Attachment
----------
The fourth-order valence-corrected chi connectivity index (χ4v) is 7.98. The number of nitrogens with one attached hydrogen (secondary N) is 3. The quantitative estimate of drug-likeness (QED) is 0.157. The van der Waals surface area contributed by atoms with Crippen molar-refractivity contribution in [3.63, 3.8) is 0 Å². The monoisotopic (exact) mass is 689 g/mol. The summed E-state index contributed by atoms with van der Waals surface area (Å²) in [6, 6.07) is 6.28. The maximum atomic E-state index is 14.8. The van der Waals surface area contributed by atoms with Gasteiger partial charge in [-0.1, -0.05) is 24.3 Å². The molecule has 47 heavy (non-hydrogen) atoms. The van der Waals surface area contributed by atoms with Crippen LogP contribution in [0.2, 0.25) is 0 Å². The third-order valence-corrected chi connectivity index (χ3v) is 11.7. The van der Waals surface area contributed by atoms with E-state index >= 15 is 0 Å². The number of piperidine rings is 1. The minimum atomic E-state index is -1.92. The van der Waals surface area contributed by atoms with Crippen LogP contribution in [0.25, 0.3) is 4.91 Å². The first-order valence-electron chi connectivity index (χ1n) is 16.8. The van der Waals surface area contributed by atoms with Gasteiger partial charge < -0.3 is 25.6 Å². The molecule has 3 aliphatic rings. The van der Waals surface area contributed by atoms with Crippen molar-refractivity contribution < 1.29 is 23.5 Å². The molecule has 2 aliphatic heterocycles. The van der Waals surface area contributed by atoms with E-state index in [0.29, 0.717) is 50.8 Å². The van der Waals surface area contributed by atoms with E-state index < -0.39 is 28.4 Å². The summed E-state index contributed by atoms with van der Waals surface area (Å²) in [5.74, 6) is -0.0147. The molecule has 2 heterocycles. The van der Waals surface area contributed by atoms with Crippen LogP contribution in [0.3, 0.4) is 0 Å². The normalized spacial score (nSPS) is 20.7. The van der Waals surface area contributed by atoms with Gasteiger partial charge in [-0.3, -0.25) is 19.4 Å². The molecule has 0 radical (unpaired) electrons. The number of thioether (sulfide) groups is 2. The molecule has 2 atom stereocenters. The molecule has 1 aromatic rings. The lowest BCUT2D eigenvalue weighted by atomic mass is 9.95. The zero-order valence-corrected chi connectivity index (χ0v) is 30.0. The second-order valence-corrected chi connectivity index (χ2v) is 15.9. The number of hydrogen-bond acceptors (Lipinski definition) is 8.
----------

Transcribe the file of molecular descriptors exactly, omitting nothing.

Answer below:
The fourth-order valence-corrected chi connectivity index (χ4v) is 7.98. The number of nitrogens with one attached hydrogen (secondary N) is 3. The quantitative estimate of drug-likeness (QED) is 0.157. The van der Waals surface area contributed by atoms with Crippen molar-refractivity contribution in [3.63, 3.8) is 0 Å². The monoisotopic (exact) mass is 689 g/mol. The summed E-state index contributed by atoms with van der Waals surface area (Å²) in [6, 6.07) is 6.28. The maximum atomic E-state index is 14.8. The van der Waals surface area contributed by atoms with Gasteiger partial charge in [-0.1, -0.05) is 24.3 Å². The molecule has 47 heavy (non-hydrogen) atoms. The van der Waals surface area contributed by atoms with Crippen LogP contribution in [0.2, 0.25) is 0 Å². The third-order valence-corrected chi connectivity index (χ3v) is 11.7. The van der Waals surface area contributed by atoms with E-state index >= 15 is 0 Å². The number of piperidine rings is 1. The minimum atomic E-state index is -1.92. The van der Waals surface area contributed by atoms with Crippen LogP contribution in [0.25, 0.3) is 4.91 Å². The first-order valence-electron chi connectivity index (χ1n) is 16.8. The van der Waals surface area contributed by atoms with Gasteiger partial charge < -0.3 is 25.6 Å². The molecule has 3 aliphatic rings. The van der Waals surface area contributed by atoms with Crippen molar-refractivity contribution < 1.29 is 23.5 Å². The molecule has 2 aliphatic heterocycles. The van der Waals surface area contributed by atoms with E-state index in [0.29, 0.717) is 50.8 Å². The van der Waals surface area contributed by atoms with E-state index < -0.39 is 28.4 Å². The summed E-state index contributed by atoms with van der Waals surface area (Å²) in [5.74, 6) is -0.0147. The molecule has 2 heterocycles. The van der Waals surface area contributed by atoms with Crippen LogP contribution in [0.3, 0.4) is 0 Å². The normalized spacial score (nSPS) is 20.7. The van der Waals surface area contributed by atoms with Gasteiger partial charge in [-0.3, -0.25) is 19.4 Å². The molecule has 0 radical (unpaired) electrons. The number of thioether (sulfide) groups is 2. The molecule has 2 atom stereocenters. The molecule has 1 aromatic rings. The lowest BCUT2D eigenvalue weighted by atomic mass is 9.95. The zero-order valence-corrected chi connectivity index (χ0v) is 30.0. The second-order valence-corrected chi connectivity index (χ2v) is 15.9. The number of hydrogen-bond acceptors (Lipinski definition) is 8.